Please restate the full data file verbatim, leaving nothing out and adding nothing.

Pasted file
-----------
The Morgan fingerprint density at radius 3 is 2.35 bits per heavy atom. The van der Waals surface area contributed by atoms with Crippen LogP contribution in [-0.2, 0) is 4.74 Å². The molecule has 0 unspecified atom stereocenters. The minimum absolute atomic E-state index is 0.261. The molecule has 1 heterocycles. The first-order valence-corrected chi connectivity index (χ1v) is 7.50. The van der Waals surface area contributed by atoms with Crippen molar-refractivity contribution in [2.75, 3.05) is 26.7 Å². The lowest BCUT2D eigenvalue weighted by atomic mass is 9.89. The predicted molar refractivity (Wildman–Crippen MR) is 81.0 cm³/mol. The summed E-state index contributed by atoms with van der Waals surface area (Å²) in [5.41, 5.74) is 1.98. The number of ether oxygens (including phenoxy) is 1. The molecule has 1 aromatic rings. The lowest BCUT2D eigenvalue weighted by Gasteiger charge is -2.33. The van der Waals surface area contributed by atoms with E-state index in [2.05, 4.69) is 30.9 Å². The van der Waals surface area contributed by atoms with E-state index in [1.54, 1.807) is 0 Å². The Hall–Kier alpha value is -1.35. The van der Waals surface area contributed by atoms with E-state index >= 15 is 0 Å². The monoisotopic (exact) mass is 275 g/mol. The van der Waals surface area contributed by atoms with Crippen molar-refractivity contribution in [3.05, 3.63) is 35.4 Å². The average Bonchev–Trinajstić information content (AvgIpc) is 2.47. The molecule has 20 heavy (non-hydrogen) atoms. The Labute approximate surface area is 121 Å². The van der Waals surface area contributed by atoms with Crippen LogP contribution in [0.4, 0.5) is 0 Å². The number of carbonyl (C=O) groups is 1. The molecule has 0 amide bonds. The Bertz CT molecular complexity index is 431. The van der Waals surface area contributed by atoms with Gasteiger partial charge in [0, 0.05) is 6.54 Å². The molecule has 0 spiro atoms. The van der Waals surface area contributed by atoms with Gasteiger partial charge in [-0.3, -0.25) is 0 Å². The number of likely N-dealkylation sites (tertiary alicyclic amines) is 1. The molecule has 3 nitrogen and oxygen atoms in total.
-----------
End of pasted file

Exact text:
The Morgan fingerprint density at radius 3 is 2.35 bits per heavy atom. The van der Waals surface area contributed by atoms with Crippen LogP contribution in [-0.2, 0) is 4.74 Å². The molecule has 0 unspecified atom stereocenters. The minimum absolute atomic E-state index is 0.261. The molecule has 1 heterocycles. The first-order valence-corrected chi connectivity index (χ1v) is 7.50. The van der Waals surface area contributed by atoms with Crippen molar-refractivity contribution in [2.75, 3.05) is 26.7 Å². The lowest BCUT2D eigenvalue weighted by atomic mass is 9.89. The predicted molar refractivity (Wildman–Crippen MR) is 81.0 cm³/mol. The summed E-state index contributed by atoms with van der Waals surface area (Å²) in [5.41, 5.74) is 1.98. The number of ether oxygens (including phenoxy) is 1. The molecule has 1 aromatic rings. The lowest BCUT2D eigenvalue weighted by Gasteiger charge is -2.33. The van der Waals surface area contributed by atoms with E-state index in [2.05, 4.69) is 30.9 Å². The van der Waals surface area contributed by atoms with E-state index in [1.54, 1.807) is 0 Å². The Hall–Kier alpha value is -1.35. The van der Waals surface area contributed by atoms with E-state index >= 15 is 0 Å². The monoisotopic (exact) mass is 275 g/mol. The van der Waals surface area contributed by atoms with Crippen molar-refractivity contribution in [3.05, 3.63) is 35.4 Å². The average Bonchev–Trinajstić information content (AvgIpc) is 2.47. The molecule has 20 heavy (non-hydrogen) atoms. The Labute approximate surface area is 121 Å². The van der Waals surface area contributed by atoms with Crippen LogP contribution in [0.4, 0.5) is 0 Å². The number of carbonyl (C=O) groups is 1. The molecule has 0 amide bonds. The Bertz CT molecular complexity index is 431. The van der Waals surface area contributed by atoms with Gasteiger partial charge in [0, 0.05) is 6.54 Å². The molecule has 0 spiro atoms. The van der Waals surface area contributed by atoms with Gasteiger partial charge in [-0.3, -0.25) is 0 Å². The number of likely N-dealkylation sites (tertiary alicyclic amines) is 1. The molecule has 3 nitrogen and oxygen atoms in total.